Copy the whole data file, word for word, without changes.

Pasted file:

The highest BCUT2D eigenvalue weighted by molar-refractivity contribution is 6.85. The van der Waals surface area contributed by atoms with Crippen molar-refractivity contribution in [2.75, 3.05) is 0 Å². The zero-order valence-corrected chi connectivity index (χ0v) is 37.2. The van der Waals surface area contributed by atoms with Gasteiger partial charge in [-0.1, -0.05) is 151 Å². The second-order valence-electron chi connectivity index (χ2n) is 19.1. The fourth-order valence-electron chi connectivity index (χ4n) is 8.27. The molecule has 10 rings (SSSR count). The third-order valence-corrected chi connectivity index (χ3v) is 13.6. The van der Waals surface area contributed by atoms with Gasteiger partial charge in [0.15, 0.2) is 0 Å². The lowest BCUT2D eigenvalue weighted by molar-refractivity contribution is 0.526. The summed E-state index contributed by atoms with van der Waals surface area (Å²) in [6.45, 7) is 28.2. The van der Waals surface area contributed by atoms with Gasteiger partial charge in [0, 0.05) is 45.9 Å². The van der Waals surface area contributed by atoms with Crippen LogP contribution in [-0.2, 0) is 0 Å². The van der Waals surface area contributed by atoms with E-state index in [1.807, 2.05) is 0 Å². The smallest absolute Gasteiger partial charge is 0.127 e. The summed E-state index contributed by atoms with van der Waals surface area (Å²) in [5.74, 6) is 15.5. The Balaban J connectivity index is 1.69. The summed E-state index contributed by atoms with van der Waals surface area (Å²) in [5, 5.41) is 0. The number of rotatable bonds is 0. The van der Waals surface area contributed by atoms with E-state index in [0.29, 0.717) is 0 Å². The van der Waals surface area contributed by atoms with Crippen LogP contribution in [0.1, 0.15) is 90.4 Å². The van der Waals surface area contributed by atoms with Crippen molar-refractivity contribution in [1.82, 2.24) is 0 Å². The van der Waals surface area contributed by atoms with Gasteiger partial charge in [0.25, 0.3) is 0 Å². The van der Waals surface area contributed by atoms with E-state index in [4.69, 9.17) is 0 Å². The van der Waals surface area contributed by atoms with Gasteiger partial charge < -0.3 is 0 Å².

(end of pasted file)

The highest BCUT2D eigenvalue weighted by molar-refractivity contribution is 6.85. The van der Waals surface area contributed by atoms with Crippen molar-refractivity contribution in [2.75, 3.05) is 0 Å². The zero-order valence-corrected chi connectivity index (χ0v) is 37.2. The van der Waals surface area contributed by atoms with Gasteiger partial charge in [-0.1, -0.05) is 151 Å². The second-order valence-electron chi connectivity index (χ2n) is 19.1. The fourth-order valence-electron chi connectivity index (χ4n) is 8.27. The molecule has 10 rings (SSSR count). The third-order valence-corrected chi connectivity index (χ3v) is 13.6. The van der Waals surface area contributed by atoms with Gasteiger partial charge in [0.15, 0.2) is 0 Å². The lowest BCUT2D eigenvalue weighted by molar-refractivity contribution is 0.526. The summed E-state index contributed by atoms with van der Waals surface area (Å²) in [6.45, 7) is 28.2. The van der Waals surface area contributed by atoms with Gasteiger partial charge in [0, 0.05) is 45.9 Å². The van der Waals surface area contributed by atoms with Crippen LogP contribution in [-0.2, 0) is 0 Å². The van der Waals surface area contributed by atoms with E-state index in [1.807, 2.05) is 0 Å². The smallest absolute Gasteiger partial charge is 0.127 e. The summed E-state index contributed by atoms with van der Waals surface area (Å²) in [5.74, 6) is 15.5. The Balaban J connectivity index is 1.69. The summed E-state index contributed by atoms with van der Waals surface area (Å²) in [5, 5.41) is 0. The number of rotatable bonds is 0. The van der Waals surface area contributed by atoms with E-state index in [0.29, 0.717) is 0 Å². The van der Waals surface area contributed by atoms with Crippen LogP contribution in [0.1, 0.15) is 90.4 Å². The van der Waals surface area contributed by atoms with Crippen molar-refractivity contribution in [1.82, 2.24) is 0 Å². The van der Waals surface area contributed by atoms with Gasteiger partial charge in [0.25, 0.3) is 0 Å². The van der Waals surface area contributed by atoms with E-state index in [4.69, 9.17) is 0 Å². The van der Waals surface area contributed by atoms with Gasteiger partial charge < -0.3 is 0 Å².